As I entered into the metro station I could not help but to stop, stare, and study the bright advertisement in front of me. An advertisement that, even if you could not understand Chinese, its image spoke so loud to you the language barrier was irrelevant.
I noticed the stares by the security guards as I snapped multiple photos of the billboard. By the looks of their facial expressions I easily assumed that they passed this advertisement 100 times and were not intrigued or even interested in considering the deeper meaning behind the photo. (But thanks to my media studies back grown I have a keen eye to hidden messages.) In any case, I continued to take photos.
What shocked me most about the photo was how thoroughly it depicted its message of borderline starvation. The ad showcased a woman squeezing her two fingers around another women’s waist, suggesting the extreme petite and slimness of her figure. Of course the slim figured woman standing in the advert promoted confidence and strength. I mean, why wouldn’t she? She has society’s most desired body- a completely photoshopped, unobtainable figure. Not to mention the woman’s face was purposely cropped out of the photo, further expressing the idea that a woman’s body is the most important part.
I have great empathy for us as women. Sadly, as I reside in China, my empathy grows greater.
Since living in China one of the main things I have noticed within the female community is how important it is to BE and REMAIN young and slim.
Yes, if you have not noticed, Chinese women are, for the most part, of a smaller frame. A frame that, as foreigners, we may consider a little too small. But being slim and looking young is more than a want to many Chinese women; it’s a sense of importance and security. It’s an acceptance stamp into Chinese society. ‘You are not beautiful if you are not slim. A size four is a little too big, and anyone over 35 is a little too old.’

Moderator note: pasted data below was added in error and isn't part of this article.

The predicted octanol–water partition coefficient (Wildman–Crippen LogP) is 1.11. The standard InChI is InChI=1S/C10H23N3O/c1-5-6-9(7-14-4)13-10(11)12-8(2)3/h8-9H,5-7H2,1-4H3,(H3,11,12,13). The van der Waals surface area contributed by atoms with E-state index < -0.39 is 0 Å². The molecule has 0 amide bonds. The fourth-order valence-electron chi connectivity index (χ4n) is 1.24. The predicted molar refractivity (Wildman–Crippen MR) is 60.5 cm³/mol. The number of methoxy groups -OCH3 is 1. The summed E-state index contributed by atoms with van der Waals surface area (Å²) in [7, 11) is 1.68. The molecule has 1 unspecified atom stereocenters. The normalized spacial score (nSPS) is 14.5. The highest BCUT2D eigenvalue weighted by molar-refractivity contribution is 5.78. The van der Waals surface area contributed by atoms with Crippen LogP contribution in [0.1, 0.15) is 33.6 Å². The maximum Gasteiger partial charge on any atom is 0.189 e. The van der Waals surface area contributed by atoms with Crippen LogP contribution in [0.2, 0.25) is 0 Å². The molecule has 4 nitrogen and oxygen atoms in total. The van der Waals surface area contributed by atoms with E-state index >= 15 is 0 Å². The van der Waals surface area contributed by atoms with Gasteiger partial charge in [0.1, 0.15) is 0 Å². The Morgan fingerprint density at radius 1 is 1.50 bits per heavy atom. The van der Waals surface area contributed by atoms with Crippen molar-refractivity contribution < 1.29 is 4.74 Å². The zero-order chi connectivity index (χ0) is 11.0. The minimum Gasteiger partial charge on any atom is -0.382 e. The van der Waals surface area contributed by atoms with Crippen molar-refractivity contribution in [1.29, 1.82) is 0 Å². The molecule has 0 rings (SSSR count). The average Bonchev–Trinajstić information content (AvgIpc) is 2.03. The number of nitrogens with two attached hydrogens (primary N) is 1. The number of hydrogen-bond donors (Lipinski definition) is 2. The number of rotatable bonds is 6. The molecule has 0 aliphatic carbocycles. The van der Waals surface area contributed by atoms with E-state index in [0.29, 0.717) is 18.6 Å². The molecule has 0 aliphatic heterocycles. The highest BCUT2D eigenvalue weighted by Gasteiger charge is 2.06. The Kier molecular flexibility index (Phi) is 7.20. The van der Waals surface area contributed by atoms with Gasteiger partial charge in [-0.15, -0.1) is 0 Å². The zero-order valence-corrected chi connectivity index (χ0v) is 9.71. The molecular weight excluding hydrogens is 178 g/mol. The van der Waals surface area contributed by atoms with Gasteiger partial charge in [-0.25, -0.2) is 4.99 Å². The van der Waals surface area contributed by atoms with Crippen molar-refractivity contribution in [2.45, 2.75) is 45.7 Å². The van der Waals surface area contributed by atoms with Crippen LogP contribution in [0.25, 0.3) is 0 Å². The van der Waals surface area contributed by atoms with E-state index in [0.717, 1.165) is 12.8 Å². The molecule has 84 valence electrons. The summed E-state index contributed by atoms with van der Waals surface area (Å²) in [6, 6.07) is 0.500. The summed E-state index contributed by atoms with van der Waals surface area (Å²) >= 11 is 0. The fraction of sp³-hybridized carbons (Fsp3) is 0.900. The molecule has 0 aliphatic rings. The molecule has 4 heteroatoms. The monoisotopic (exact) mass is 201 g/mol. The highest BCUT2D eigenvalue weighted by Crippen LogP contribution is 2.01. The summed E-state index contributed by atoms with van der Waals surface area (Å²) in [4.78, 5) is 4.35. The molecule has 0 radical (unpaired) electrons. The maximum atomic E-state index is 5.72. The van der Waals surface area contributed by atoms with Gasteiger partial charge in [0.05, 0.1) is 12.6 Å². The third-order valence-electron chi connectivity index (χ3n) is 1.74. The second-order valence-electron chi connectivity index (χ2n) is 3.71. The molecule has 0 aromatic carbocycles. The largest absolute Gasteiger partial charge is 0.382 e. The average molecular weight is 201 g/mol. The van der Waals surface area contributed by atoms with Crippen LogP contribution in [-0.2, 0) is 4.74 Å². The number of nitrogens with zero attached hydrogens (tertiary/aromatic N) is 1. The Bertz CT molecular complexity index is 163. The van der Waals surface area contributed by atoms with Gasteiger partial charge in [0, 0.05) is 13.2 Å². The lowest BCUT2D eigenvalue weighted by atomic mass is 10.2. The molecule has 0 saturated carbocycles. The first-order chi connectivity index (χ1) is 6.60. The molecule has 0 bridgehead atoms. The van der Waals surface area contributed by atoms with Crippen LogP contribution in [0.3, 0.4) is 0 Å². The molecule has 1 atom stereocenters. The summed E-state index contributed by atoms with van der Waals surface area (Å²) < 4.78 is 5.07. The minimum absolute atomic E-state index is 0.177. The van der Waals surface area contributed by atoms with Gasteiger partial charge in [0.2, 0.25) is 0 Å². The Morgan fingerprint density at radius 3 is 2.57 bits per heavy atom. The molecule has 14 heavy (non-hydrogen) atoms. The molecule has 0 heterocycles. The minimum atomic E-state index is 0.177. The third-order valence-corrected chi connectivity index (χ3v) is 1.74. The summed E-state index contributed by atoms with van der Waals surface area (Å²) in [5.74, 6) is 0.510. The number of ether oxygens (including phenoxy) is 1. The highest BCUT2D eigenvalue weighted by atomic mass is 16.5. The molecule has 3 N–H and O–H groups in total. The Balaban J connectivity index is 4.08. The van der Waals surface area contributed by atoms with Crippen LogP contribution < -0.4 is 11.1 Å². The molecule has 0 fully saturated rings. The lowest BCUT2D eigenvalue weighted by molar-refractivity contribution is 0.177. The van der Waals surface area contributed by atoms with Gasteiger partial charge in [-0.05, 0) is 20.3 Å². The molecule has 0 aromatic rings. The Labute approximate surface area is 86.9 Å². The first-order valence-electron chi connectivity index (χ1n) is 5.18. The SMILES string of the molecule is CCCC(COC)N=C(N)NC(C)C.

This issue becomes a greater problem when I hear my primary students say, ‘Teacher, he is fat. I’m slim” or “Teacher why don’t you have a husband?” If a child is being called fat in grade two, than by grade 6, it can be assumed that, he or she will have body weight issues. These are questions and statements that students in grades two and three should never have to concern themselves with.
With all of these media and advertisement persuasions we end up creating people more interested in the physical makeup of their bodies instead of the content of their soul. Is my physical appearance worth more than the health and condition of my body? Why is the size of my waist more important than the mass of information I have in my brain? What if I’m naturally bigger? What if I haven’t found my husband by 30? Am I a curse to society? Or should I work a little harder to be “more attractive” like the woman in the picture? The answer truly is up to perspective, and culture. However, I think that advertisements, like the one shown above, are great ways to begin discussions about women’s health, especially with adolescence. A single step towards self-health and appreciation goes a long way.